I've said it before, here on this blog and elsewhere and to friends and in bars: R.E.M. were my favourite band before I was old enough to do any choosing. As such I don't actually spend that much of my listening time on them these days - I know the records I love by heart to the extent that actually putting them on a little redundant. But if you asked me why I loved R.E.M. so much, I'd normally be at a bit of a loss for words. It turns out that it takes a semi-inebriated detour to the convenience store to grab bagels for breakfast tomorrow to remind me.
"Losing My Religion" was released as a single when I was nine years old, although I might have been ten when I first heard it. These days I could give you ten, twenty, thirty R.E.M. songs I think are better, ones I enjoy and listen to more often. But when drunkenly mulling over varieties of bagel (plain? sesame seed? everything w/onion?), to suddenly realize that you're hearing that mandolin riff and those lyrics in the otherwise empty convenience store is a surprisingly powerful moment. Or it is if you're me.
Walking home I thought about "Losing My Religion" and had a sudden flash of insight about the song and my relation to it. It's fun as a music fan to talk about or banter with or mock (depending on your disposition and the company) Hornby's question in High Fidelity
about whether being sad makes the songs or the songs make you sad, but when I have thought idly about it I've considered recent songs, ones I love now. I don't know if I'd say "Losing My Religion" is sad, exactly, but: the first song I ever loved, the first one I ever seized upon despite hearing dozens or hundreds before it, is a song about something that's unrequited. However you choose to interpret the lyrics, you can't in good faith move past the way Stipe is singing to someone that (rightly or wrongly) he feels owes him something, something he's not getting. It's not a stretch to say that most of the music I really love has an element of that feeling to it (anything from "If I Had a Heart" to "Rock and Roll Friend" to "Have to Explode"), and it's not as if I stop loving these songs when (say) I'm in a relationship. And for the first time, I feel and understand the real terror in Hornby's question: did this thing that I love fuck me up? or is this thing that I love an expression of something already gone wrong inside of me?*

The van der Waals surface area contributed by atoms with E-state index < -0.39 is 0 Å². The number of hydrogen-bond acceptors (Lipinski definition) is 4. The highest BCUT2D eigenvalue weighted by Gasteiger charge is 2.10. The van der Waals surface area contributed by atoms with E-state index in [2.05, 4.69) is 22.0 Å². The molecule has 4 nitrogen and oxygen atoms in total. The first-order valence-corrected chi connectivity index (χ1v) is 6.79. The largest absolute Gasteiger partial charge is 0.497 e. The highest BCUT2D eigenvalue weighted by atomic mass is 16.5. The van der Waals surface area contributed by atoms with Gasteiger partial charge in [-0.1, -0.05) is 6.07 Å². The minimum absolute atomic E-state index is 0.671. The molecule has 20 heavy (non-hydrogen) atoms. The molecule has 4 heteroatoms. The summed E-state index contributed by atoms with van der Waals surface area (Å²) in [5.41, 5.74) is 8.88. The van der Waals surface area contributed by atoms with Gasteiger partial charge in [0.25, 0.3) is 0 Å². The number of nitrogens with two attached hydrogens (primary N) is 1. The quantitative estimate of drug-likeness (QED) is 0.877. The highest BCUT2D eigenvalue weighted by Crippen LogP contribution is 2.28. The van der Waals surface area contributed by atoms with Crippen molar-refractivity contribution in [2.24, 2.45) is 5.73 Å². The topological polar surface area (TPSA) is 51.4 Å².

And of course, one of the reasons the mind rebels at that kind of thinking is that you can't just stop loving the song. And you don't want to. Above and beyond (or below and within) the language used and the feeling expressed by the vocals in "Losing My Religion" there is plenty else that I love, as you do with any song you've heard so often that every second, every nuance and moment seems as inevitable as gravity. And after quelling the panic I felt at the initial thought connecting "Losing My Religion" to so much of what I seem to either love or gravitate to in art and life, after reassuring myself that the song I happened to start loving when I was ten hasn't warped my life out of what it would or could have been, the question still lingers a bit. Sure, it hasn't ruined anything, but what has it changed? What does it mean to be a person who seems to be mostly interested in songs about "the lengths that I will go to / the distance in your eyes"? Why can't I seem to get over my lifelong love affair with yearning? Do I even want to?
*(There are other options, of course, but that's not the point. Also, If there are any armchair psychologists who'd like to tease out a connection between my taste in music and my current unemployed, single, rather aimless state, I'd like to point out that a. I liked the same stuff when I had a good job and a stable, happy relationship and b. I'm already well aware, thanks